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Op-Ed

Essay mills -- a coarse lesson on cheating

A sampling of university-level papers, full of bad writing and gibberish, on the subject of cheating shows that technology has still not solved students' problems.

June 17, 2012|By Dan Ariely
  • Essay mills claim that the papers are meant to be used as reference material to help students write their own, original papers.
Essay mills claim that the papers are meant to be used as reference material… (Illustration by Wes Bausmith…)

Sometimes as I decide what kind of papers to assign to my students, I worry about essay mills, companies whose sole purpose is to generate essays for high school and college students (in exchange for a fee, of course).

The mills claim that the papers are meant to be used as reference material to help students write their own, original papers. But with names such as echeat.com, it's pretty clear what their real purpose is.

Professors in general are concerned about essay mills and their effect on learning, but not knowing exactly what they provide, I wasn't sure how concerned to be. So together with my lab manager Aline Gr√ľneisen, I decided to check the services out. We ordered a typical college term paper from four different essay mills. The topic of the paper? Cheating.

Here is the prompt we gave the four essay mills:

"When and why do people cheat? Consider the social circumstances involved in dishonesty, and provide a thoughtful response to the topic of cheating. Address various forms of cheating (personal, at work, etc.) and how each of these can be rationalized by a social culture of cheating."

We requested a term paper for a university-level social psychology class, 12 pages long, using 15 sources (cited and referenced in a bibliography). The paper was to conform to American Psychological Assn. style guidelines and needed to be completed in the next two weeks. All four of the essay mills agreed to provide such a paper, charging us in advance, between $150 and $216 for the paper.

Right on schedule, the essays came, and I have to say that, to some degree, they allayed my fears that students can rely on the services to get good grades. What we got back from the mills can best be described as gibberish. A few of the papers attempted to mimic APA style, but none achieved it without glaring errors. Citations were sloppy. Reference lists contained outdated and unknown sources, including blog posts. Some of the links to reference material were broken.

And the writing quality? Awful. The authors of all four papers seemed to have a very tenuous grasp of the English language, not to mention how to format an essay. Paragraphs jumped bluntly from one topic to another, often simply listing various forms of cheating or providing a long stream of examples that were never explained or connected to the "thesis" of the paper.

One paper contained this paragraph: "Cheating by healers. Healing is different. There is harmless healing, when healers-cheaters and wizards offer omens, lapels, damage to withdraw, the husband-wife back and stuff. We read in the newspaper and just smile. But these days fewer people believe in wizards."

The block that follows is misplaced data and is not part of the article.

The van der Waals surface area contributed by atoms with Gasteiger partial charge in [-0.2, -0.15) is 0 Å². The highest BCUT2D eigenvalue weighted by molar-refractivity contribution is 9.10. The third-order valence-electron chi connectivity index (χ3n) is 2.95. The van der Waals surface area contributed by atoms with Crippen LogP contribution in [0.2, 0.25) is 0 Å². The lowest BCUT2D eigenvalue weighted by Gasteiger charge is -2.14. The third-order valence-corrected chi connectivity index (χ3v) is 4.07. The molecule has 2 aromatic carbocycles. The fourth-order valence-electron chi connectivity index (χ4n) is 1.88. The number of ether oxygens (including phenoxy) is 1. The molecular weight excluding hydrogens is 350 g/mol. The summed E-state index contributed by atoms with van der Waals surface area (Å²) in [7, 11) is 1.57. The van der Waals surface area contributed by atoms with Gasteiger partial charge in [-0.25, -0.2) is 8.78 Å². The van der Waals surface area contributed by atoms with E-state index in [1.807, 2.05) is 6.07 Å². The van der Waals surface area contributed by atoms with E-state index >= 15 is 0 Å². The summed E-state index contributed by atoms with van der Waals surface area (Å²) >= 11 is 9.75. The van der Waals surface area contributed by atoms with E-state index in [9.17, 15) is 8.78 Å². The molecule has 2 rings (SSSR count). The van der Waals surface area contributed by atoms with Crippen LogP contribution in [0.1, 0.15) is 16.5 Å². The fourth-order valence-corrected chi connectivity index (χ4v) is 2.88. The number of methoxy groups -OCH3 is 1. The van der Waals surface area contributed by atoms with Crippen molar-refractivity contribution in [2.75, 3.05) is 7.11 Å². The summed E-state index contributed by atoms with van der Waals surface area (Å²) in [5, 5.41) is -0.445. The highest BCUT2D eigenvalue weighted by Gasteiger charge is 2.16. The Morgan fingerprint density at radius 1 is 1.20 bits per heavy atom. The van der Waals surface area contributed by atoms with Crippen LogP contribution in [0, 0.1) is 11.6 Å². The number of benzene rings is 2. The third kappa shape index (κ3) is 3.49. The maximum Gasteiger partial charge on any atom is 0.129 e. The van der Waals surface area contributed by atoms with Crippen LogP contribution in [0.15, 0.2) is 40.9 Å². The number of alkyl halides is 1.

This comes from another: "If the large allowance of study undertook on scholar betraying is any suggestion of academia and professors' powerful yearn to decrease scholar betraying, it appeared expected these mind-set would component into the creation of their school room guidelines."

And finally, these gems:

"By trusting blindfold only in stable love, loyalty, responsibility and honesty the partners assimilate with the credulous and naive persons of the past."

"Women have a much greater necessity to feel special."

"The future generation must learn for historical mistakes and develop the sense of pride and responsibility for its actions."

It's hard to believe that students purchasing such papers would ever do so again.

And the story does not end there. We submitted the four essays to WriteCheck.com, a website that inspects papers for plagiarism, and found that two of the papers were 35% to 39% copied from existing works. We decided to take action on the two papers with substantial plagiarizing and contacted the essay mills requesting our money back. Despite the solid proof we provided to them, the companies insisted they did not plagiarize. One company even threatened to expose us by calling the dean and saying we had purchased the paper.

It's comforting in a way that the technological revolution has not yet solved students' problems. They still have no other option but to actually work on their papers (or maybe cheat in the old-fashioned way and copy from friends). But I do worry about the existence of essay mills and the signal that they send to our students.

As for our refund, we are still waiting.

Dan Ariely is a professor of psychology and behavioral economics at Duke University and the author of "The (Honest) Truth About Dishonesty."

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